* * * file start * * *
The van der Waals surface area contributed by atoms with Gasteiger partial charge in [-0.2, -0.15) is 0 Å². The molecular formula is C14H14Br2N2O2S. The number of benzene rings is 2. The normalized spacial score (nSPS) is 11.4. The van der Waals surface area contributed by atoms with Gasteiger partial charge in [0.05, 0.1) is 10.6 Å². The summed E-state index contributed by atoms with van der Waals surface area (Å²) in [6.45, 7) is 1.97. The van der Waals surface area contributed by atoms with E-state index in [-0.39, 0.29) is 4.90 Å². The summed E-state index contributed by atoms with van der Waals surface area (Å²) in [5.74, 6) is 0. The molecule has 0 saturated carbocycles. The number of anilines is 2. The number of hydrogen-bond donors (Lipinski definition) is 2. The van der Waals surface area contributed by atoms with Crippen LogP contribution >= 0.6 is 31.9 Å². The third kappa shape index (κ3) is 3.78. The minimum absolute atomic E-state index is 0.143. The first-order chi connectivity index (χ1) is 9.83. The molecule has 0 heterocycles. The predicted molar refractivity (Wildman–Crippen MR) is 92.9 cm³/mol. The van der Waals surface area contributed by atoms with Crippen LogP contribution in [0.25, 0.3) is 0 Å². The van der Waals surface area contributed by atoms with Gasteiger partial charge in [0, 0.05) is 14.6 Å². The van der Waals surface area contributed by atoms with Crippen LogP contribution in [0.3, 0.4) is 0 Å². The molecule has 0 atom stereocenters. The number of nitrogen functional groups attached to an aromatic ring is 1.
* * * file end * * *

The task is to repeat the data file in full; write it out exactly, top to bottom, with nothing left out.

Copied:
The van der Waals surface area contributed by atoms with Gasteiger partial charge in [-0.2, -0.15) is 0 Å². The molecular formula is C14H14Br2N2O2S. The number of benzene rings is 2. The normalized spacial score (nSPS) is 11.4. The van der Waals surface area contributed by atoms with Gasteiger partial charge in [0.05, 0.1) is 10.6 Å². The summed E-state index contributed by atoms with van der Waals surface area (Å²) in [6.45, 7) is 1.97. The van der Waals surface area contributed by atoms with E-state index in [-0.39, 0.29) is 4.90 Å². The summed E-state index contributed by atoms with van der Waals surface area (Å²) in [5.74, 6) is 0. The molecule has 0 saturated carbocycles. The number of anilines is 2. The number of hydrogen-bond donors (Lipinski definition) is 2. The van der Waals surface area contributed by atoms with Crippen LogP contribution >= 0.6 is 31.9 Å². The third kappa shape index (κ3) is 3.78. The minimum absolute atomic E-state index is 0.143. The first-order chi connectivity index (χ1) is 9.83. The molecule has 0 heterocycles. The predicted molar refractivity (Wildman–Crippen MR) is 92.9 cm³/mol. The van der Waals surface area contributed by atoms with Crippen LogP contribution in [0.25, 0.3) is 0 Å². The van der Waals surface area contributed by atoms with Gasteiger partial charge in [0, 0.05) is 14.6 Å². The van der Waals surface area contributed by atoms with Crippen LogP contribution in [0.3, 0.4) is 0 Å². The molecule has 0 atom stereocenters. The number of nitrogen functional groups attached to an aromatic ring is 1.